Tucked away in a little downtown green space in Newton are newly planted fruit trees and raised beds filled with seedlings. In a few years, Newton Assistant Superintendent of Park Operations Jamie Murphy expects this “edible orchard” will be flourishing with ripe fruits for the community.
Strawberries, blueberries and raspberries were planted in the eight raised beds on the property, which were fashioned from old railroad wood. When matured, the fruit trees will produce peaches, pears, cherries, apples and plums. Murphy said the city parks staff planted the orchard in April.
“It was kind of just something that I had thought about,” Murphy said. “We have a new community services department — which parks and recreation is encompassed in as well — so we’re trying to get some new ideas and some new things out there. I’ve seen other places (have orchards) and thought it was neat.”
The orchard also reduces food insecurity for the community.
Friends of Newton Parks pledged to pay half of the estimated $3,000 upfront costs and help fund it annually. The city’s share was paid from budgeted funds for grounds upkeep and improvements. Murphy said the parks department also wanted to revitalize the green space it inhabits.
Although the orchard is not located in an official city park, there are plans to install a future bike trail spur to Sunset Park and the nearby Legacy Plaza to run through the area.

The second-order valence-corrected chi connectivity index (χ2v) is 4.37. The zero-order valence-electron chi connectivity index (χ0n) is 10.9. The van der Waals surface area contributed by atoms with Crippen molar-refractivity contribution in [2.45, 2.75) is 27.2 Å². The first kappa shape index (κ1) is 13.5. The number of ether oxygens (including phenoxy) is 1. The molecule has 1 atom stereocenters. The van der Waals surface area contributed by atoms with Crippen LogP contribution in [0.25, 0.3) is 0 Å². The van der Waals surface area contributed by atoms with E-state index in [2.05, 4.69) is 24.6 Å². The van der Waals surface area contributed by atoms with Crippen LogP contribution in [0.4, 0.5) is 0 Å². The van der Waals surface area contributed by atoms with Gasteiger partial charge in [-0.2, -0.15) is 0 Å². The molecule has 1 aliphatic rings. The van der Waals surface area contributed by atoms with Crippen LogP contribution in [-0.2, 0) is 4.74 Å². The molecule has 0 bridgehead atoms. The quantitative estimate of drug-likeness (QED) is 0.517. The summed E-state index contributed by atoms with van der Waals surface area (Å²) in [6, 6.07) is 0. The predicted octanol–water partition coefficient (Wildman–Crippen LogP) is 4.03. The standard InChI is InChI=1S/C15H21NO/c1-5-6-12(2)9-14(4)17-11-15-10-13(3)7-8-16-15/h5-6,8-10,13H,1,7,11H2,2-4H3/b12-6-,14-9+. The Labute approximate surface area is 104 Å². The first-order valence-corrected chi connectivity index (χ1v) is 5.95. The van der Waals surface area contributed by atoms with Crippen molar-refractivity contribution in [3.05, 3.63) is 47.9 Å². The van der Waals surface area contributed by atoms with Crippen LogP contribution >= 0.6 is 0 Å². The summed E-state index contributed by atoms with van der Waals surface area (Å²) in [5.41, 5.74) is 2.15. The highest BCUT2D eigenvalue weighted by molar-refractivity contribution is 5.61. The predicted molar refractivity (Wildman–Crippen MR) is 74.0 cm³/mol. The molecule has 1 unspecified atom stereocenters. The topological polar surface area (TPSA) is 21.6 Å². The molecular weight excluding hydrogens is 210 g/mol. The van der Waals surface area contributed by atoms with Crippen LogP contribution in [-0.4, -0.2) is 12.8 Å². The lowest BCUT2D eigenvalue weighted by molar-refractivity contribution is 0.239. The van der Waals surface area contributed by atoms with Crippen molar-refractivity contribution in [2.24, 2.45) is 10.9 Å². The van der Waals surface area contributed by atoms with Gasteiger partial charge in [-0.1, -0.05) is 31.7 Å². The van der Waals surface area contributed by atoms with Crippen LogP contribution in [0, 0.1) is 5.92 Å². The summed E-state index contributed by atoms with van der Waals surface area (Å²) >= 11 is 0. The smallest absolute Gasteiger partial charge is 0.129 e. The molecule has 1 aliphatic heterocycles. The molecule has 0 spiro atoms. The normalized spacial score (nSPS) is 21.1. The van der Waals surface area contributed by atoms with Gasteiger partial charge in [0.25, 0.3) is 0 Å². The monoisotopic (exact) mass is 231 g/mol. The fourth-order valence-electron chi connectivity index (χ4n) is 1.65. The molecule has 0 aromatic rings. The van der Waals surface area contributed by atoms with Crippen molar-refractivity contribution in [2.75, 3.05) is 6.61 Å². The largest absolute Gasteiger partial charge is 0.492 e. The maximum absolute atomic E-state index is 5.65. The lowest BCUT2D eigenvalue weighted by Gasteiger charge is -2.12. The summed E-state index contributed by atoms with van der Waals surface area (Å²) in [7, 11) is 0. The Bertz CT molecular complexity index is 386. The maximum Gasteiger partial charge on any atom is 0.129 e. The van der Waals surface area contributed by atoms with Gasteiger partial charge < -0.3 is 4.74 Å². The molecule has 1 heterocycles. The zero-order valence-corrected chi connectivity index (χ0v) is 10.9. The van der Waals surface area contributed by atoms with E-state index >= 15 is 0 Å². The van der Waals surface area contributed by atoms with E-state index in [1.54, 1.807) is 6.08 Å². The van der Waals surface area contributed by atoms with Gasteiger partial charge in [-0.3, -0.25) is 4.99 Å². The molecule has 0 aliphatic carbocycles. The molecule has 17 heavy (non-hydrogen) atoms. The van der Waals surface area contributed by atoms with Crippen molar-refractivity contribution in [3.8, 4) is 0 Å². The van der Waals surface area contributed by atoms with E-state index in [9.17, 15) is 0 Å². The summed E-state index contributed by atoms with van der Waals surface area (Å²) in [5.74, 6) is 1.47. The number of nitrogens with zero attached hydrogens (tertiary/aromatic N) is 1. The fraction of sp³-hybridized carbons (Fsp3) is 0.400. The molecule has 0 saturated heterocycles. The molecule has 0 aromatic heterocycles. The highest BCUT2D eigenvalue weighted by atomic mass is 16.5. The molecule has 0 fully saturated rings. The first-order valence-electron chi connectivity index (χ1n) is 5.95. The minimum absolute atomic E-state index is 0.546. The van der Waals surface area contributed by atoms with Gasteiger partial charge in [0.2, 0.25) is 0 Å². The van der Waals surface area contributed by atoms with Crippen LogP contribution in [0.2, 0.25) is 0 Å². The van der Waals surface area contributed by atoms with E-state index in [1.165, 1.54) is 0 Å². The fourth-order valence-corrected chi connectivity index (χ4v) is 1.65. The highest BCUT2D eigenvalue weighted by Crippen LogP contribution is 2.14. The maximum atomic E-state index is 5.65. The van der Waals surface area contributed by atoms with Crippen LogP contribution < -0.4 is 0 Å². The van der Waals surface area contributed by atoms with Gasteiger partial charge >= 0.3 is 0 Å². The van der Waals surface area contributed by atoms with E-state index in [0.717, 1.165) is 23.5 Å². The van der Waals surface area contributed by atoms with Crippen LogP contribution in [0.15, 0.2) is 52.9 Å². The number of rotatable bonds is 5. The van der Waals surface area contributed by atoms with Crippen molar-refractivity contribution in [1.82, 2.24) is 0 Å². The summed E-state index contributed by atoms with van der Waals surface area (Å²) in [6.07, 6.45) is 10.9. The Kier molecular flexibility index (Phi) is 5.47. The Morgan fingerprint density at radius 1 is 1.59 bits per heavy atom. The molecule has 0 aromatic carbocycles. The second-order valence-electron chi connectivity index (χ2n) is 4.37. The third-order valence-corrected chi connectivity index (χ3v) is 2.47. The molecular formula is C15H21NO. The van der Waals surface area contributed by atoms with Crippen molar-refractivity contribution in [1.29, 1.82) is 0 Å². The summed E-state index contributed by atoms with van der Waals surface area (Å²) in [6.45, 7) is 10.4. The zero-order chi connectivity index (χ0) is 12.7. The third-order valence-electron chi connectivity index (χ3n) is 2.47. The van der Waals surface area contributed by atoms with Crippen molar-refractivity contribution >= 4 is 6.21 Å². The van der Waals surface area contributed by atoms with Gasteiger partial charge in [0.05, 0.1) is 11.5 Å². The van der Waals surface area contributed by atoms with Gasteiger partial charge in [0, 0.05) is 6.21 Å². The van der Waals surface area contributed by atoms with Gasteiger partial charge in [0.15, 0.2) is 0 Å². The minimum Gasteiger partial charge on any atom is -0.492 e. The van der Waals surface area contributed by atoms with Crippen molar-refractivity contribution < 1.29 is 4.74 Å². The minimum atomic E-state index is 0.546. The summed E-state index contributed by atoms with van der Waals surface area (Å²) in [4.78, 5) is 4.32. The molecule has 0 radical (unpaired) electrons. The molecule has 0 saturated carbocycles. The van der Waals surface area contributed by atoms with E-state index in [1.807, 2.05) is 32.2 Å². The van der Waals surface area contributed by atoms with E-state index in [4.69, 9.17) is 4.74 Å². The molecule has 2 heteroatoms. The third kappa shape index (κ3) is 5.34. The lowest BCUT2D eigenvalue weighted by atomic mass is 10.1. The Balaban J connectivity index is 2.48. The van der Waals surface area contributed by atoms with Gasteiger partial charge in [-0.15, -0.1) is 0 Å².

Currently, parks staff don’t want any fruit to be picked this year. Murphy explained her department wants the orchard to be well-established before the community begins berry picking, which she said can begin as soon as next year. The fruit trees probably won’t be ready until 2023.
“A lot of people don’t have space in their homes to grow produce or fruit or anything like that, and a lot of people don’t have the time or the knowledge,” Murphy said. “We want people to come and know they’re getting something we’ve cared about and they can be apart of the parks system in that way.
“And I want to get people involved and out into the parks. Although this isn’t technically a park per se, if we can get them here maybe we can get them other places and we can start building some of these places that we want to start doing in the community. And it gets us out in the community more, too.”
Contact Christopher Braunschweig at 641-792-3121 ext. 6560 or firstname.lastname@example.org